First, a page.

When Felix Pytlinske opened his West Olive shop the morning of Jan. 12, he found it had happened again. The metal gate separating the handgun room from the rest of his shop had been pried open. Thirty handguns and two long guns were missing.
It was at least the fifth, maybe the sixth time, in recent years his Ottawa County shop, Felix’s Marina and Guns, had been burglarized. Pytlinske thinks he knows why.
"It’s because they like the stuff we’ve got,” he said.
Last time it happened, in April 2006, more than 60 firearms were stolen. More than half were later used in crimes, confiscated from felons or recovered in drug houses in Detroit and Saginaw, Ottawa County Sheriff’s Lt. Mark Bennett said. None were used in homicides, “as far as I know,” Bennett said.
No one has been arrested for the latest break-in at Felix’s, and none of the recently stolen guns have surfaced yet, Bennett said. “I expect we’ll begin to see some of them turn up,” he noted. Unfortunately, we’re concerned they’ll end up in the hands of the criminal element. Any weapon in the hands of the wrong person is a concern to us.”
One of the most contentious elements of the debate over gun-control policy rests on the simplest of questions: How do you use laws to keep lawbreakers from getting guns?
Criminals have many ways of obtaining guns. They can borrow them. They can obtain them through straw purchases by having someone else buy them. They can buy them from private sellers at gun shows, thus avoiding background checks. Gun traffickers buy guns from licensed dealers, and then resell them illegally on the street.
Nearly all guns recovered in crimes originally were purchased legally from gun dealers, according to the U.S. Bureau of Alcohol, Tobacco, Firearms and Explosives. Nationally, about 230,000 guns are stolen each year in home burglaries and 25,000 from gun dealers, the U.S. Justice Department estimates. Over the past three years, an estimated 74,000 guns were stolen or lost from gun retailers, the ATF reported.
Thieves likely see Pytlinske’s shop as an easy target, Bennett explained, because it’s in a rural setting on a bayou of the Grand River. Pytlinske, 82, said his father opened the store in 1929 and began selling guns in 1955. He has a federal license to sell firearms. The state does not license gun dealers and has little control over them.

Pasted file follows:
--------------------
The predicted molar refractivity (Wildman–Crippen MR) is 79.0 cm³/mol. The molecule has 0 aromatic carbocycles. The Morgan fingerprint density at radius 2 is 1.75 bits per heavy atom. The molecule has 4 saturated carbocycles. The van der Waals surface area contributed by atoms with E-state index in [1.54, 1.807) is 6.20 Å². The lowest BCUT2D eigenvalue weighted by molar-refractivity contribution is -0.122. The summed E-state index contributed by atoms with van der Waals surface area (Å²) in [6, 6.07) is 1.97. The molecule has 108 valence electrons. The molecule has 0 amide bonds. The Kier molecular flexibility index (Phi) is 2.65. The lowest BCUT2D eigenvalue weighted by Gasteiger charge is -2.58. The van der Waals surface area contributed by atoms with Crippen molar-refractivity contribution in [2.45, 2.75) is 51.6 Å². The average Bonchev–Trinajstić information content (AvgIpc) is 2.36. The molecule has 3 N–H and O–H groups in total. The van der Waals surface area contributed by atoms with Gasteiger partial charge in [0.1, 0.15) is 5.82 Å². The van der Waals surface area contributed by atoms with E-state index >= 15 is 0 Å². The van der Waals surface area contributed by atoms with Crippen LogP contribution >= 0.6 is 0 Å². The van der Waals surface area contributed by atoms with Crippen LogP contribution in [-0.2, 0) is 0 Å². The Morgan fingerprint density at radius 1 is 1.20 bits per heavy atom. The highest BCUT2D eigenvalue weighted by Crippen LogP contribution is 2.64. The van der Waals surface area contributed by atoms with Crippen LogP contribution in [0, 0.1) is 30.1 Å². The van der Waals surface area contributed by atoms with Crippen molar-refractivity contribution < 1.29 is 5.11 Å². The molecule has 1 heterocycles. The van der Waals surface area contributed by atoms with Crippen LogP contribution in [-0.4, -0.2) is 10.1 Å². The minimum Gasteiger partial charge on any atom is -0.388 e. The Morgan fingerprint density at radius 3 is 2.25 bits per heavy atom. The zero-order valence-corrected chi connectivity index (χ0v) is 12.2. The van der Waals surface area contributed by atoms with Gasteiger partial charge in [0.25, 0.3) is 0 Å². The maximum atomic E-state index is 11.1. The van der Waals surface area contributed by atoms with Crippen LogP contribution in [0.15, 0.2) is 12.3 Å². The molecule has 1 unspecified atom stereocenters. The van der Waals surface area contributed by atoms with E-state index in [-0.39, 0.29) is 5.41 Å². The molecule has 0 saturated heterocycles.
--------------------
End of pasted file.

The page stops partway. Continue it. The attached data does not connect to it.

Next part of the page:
“There are regulations that say he has to take steps to secure those weapons,” Bennett said. “I think it’s very important for the general public to realize if they’re going to possess a firearm, it’s their responsibility to secure that property.”
ATF has no plans to close Felix's gun shop, Donald Dawkins, special agent in the Detroit office, said.
"Even though there's been some thefts from his business, he's basically in compliance with what ATF requires," Dawkins stated.
Pytlinske said he’s not responsible when a gun from his shop is used in a crime.
“It’s unfortunate that they would be,” he said, “but it’s not my responsibility. If they stole your car and used it in a drug deal, are you responsible for it?”
While closed for a few days to make repairs after his latest break-in, Pytlinske figures he lost out on a lot of sales spurred by fear of a government crackdown after the Newtown, Conn., school massacre.
Shortly after reopening, he sold out of AR-15 assault rifles similar to the one used by the Newtown shooter. Handguns now are displayed in a glass case at the front of the store with a sign that says, “All handguns removed dailey (sic).”
As a federally licensed dealer, Pytlinske must run an FBI background check on anyone purchasing a gun from him, but he says he opposes expanding background checks to cover all gun transactions. That’s because he’s heard a bill in the U.S. Senate would require all purchasers to pass physical, eye and mental examinations before buying a gun. That is a myth commonly accepted by gun control opponents.
Besides, “the crooks don’t buy guns,” Pytlinske said. “They either steal them or take them away from somebody.”
He agrees with National Rifle Association Executive Vice President Wayne LaPierre’s call for allowing guns in schools.
“A person who is sufficiently competent to teach your kid should be sufficiently competent to carry a gun,” Pytlinske said. “If they’re not, they shouldn’t be in the game.”
Rather than passing new laws regulating guns, he said, the key to reducing gun crimes “is quite simple: adherence to the Ten Commandments. Enforce some of the laws that you’ve got, and really do something to the people who violate it.”
Pat Shellenbarger is a freelance writer based in West Michigan. He previously was a reporter and editor at the Detroit News, the St. Petersburg Times and the Grand Rapids Press.